In the ensuing three days of riots 13 people were killed (says Hopkinson but Macardle says 17;  Phoenix says 18 and McDermott says 18 made up of 10 Catholics and 8 Protestants. Parkinson names 21 people as being killed – 11 of whom would seem to have been Protestant.  During these riots, hundreds of (mostly Catholic) families are driven from their homes.  There was also the destruction of businesses and houses belonging to Catholics in Bangor, Banbridge, Dromore and other small townsMore Detail   Background & Consequences

 

O’Farrell P (1997), pg xvi; Hopkinson 2002, pg 156-157; Macardle (1999), pg 357; Phoenix (1994), pgs 87-88; Parkinson (2004), pgs 33-56); McDermott (2001), pgs 35-44 & 48

Jul-21

One RIC man is killed (Sgt Thomas Armstrong) and one is seriously wounded (Constable  Regan) when they are attacked outside the Moy Hotel, Knox St., Ballina

Abbott (2000), pg 104

Jul-21

M. Conway from Ennistymon, Co. Clare dies as does T. McDonnell from Corrunna Cross, Co. Cork.

O’Farrell (1997), pg 104 & 112

Jul-22

Magistrates in Cork city and county resign.

Macardle (1999), pg 363

Jul-22

British Cabinet Committee on the Irish Situation meets and calls for the introduction of martial law immediately.

Townshend (1975), pg 101

Jul-23

First full-scale conference between the British cabinet and the Irish Executive – no firm decisions made but conciliation and coercion camps emerging.   On conciliation side were Macready, Greenwood, McMahon, Anderson, Cope, Wylie, Curzon and Chamberlain.  On the coercion side were Tudor, Long, Birkenhead, Churchill and Craig.  Lloyd George remained neutral.  (Tudor acknowledges that “as a police force the RIC could not last much longer but he said that ‘they might have a great effect as a military body’ “ and goes on to announce that he is recruiting  500 ex-officers. Churchill asks “What ... would happen if the Protestants in the six counties were given weapons and ... charged with maintaining law and order and policing the country”

Townshend (1975), pg 101 & Hopkinson (2002), pg 64 & pg 158

Jul-23

GOC 5th Division British Army (Jeudwine) writes to COC-in-Chief (Macready) saying that situation has altered considerably for the worse and mentioned (a) the effect of the train strike on moving men and supplies – taking up a lot of available transport and (b) drift in government policy.  He says there should be either peace or war.  A war waged “with all the resources of war unsparingly used” or the British Government “must pursue peace openly at once, and make an offer of terms”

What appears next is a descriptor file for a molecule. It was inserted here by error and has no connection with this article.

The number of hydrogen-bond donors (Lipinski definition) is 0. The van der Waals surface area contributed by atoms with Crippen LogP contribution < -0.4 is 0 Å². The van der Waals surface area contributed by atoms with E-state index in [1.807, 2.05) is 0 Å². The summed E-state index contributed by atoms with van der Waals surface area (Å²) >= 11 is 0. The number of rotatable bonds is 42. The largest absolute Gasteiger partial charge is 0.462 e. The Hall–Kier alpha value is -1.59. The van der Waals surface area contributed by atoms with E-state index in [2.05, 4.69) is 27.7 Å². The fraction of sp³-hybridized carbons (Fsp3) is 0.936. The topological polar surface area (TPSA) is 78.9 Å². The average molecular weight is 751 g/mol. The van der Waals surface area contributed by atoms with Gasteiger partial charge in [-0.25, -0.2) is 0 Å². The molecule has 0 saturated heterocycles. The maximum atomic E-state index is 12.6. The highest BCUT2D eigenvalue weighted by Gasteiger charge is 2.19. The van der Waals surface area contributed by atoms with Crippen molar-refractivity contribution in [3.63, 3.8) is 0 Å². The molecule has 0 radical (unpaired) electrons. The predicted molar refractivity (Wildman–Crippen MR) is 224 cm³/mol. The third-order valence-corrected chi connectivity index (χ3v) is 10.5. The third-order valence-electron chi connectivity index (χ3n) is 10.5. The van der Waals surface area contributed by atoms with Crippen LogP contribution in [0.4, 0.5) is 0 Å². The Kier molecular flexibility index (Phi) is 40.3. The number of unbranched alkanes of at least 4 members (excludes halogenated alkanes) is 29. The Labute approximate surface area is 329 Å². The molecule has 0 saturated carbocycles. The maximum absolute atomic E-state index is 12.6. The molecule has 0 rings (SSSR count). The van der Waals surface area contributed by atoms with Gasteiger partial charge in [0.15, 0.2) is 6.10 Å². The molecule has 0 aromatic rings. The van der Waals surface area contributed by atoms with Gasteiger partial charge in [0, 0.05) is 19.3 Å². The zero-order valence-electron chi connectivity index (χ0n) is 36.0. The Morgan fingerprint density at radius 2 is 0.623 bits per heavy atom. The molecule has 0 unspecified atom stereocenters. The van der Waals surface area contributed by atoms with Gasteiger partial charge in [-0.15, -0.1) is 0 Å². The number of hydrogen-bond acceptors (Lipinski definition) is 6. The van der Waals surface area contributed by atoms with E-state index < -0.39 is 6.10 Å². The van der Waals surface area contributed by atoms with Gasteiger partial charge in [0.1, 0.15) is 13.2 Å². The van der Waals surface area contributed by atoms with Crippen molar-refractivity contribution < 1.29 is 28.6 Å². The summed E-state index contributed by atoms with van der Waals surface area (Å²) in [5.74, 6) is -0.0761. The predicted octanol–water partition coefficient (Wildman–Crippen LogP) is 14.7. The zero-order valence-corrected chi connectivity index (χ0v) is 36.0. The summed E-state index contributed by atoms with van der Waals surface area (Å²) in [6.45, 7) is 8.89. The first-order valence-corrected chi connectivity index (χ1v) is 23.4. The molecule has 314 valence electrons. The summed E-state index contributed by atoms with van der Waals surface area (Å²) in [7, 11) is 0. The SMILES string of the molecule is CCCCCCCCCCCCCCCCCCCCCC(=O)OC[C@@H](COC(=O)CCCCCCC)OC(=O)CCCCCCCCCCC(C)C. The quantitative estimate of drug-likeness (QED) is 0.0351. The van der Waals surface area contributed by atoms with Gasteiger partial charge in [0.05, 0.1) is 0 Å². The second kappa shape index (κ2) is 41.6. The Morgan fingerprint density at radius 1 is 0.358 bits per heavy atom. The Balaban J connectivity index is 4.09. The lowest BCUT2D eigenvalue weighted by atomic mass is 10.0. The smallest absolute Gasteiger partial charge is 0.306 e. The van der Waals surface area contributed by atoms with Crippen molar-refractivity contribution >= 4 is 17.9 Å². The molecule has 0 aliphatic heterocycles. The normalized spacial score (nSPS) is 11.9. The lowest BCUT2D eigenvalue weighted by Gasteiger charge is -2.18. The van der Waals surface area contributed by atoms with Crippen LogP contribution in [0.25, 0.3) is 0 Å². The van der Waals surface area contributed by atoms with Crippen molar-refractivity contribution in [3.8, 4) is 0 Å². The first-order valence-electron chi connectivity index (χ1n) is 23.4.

Townshend (1975), pg 90 & Hopkinson (2002), pgs 53-54

Jul-24

Three RIC men are attacked in Newenham St., Limerick by men from the E Company, 2nd Battalion, Mid-Limerick, Brigade under the leadership of William Barrett.  One RIC man (Constable William Oakley) later dies from his wounds.

Abbott (2000), pgs 104-105

Jul-24

G. W. Biggs from Bantry, Co. Cork (a Protestant businessman) writes to the Irish Times saying that “the greatest goodwill exists” between Catholics and Protestants in the area.  Three days later his business premises in burnt down – Gallagher says by the RIC.

Gallagher (1953), pg 115

Jul-25

Ballycrovane Coastguard station on Coulagh Bay (on the Beara Peninsula, Co Cork) is attacked by 15 men from the Beara Batallion IRA led by Liam O’Dwyer and Christy O’Connell.  There were about 12 marines in the stations and two of them, called Snowen and Brown, were killed during the attack.  The remaining marines surrender and the IRA capture 12 rifles, six revolvers and various other military equipment.  Castletownbere Coastguard station was attacked by the IRA (under Billy O’Neill) on the same day but this attack in unsuccessful and four IRA men are injured.

Deasy (1973), pgs 119 -125

Jul-25

Crowley’s in Ballylanders, Co. Limerick is blown up by Black and Tans.

O’Farrell P (1997), pg 23

Jul-25

RIC Detective Sergeant William Mulherin is killed after leaving (or entering) 8am Mass in St. Patrick’s church in Bandon, Co. Cork.  Deasy refers to him as the Chief Intelligence Officer for the West Riding who “took pleasure in very rough tactics with prisoners”.

Hart (1998), pg 196; Abbott (2002), pg 105-106; Deasy (1973), pgs 125-126

Jul-26

A British soldier (a member of the Essex Regiment) is killed while hunting the killer of Sergeant Mulherin.

Hart (1998), pg 196

Jul-26

Anderson informs British cabinet that more troops needed and again points to the extra manpower required due to the railway strike.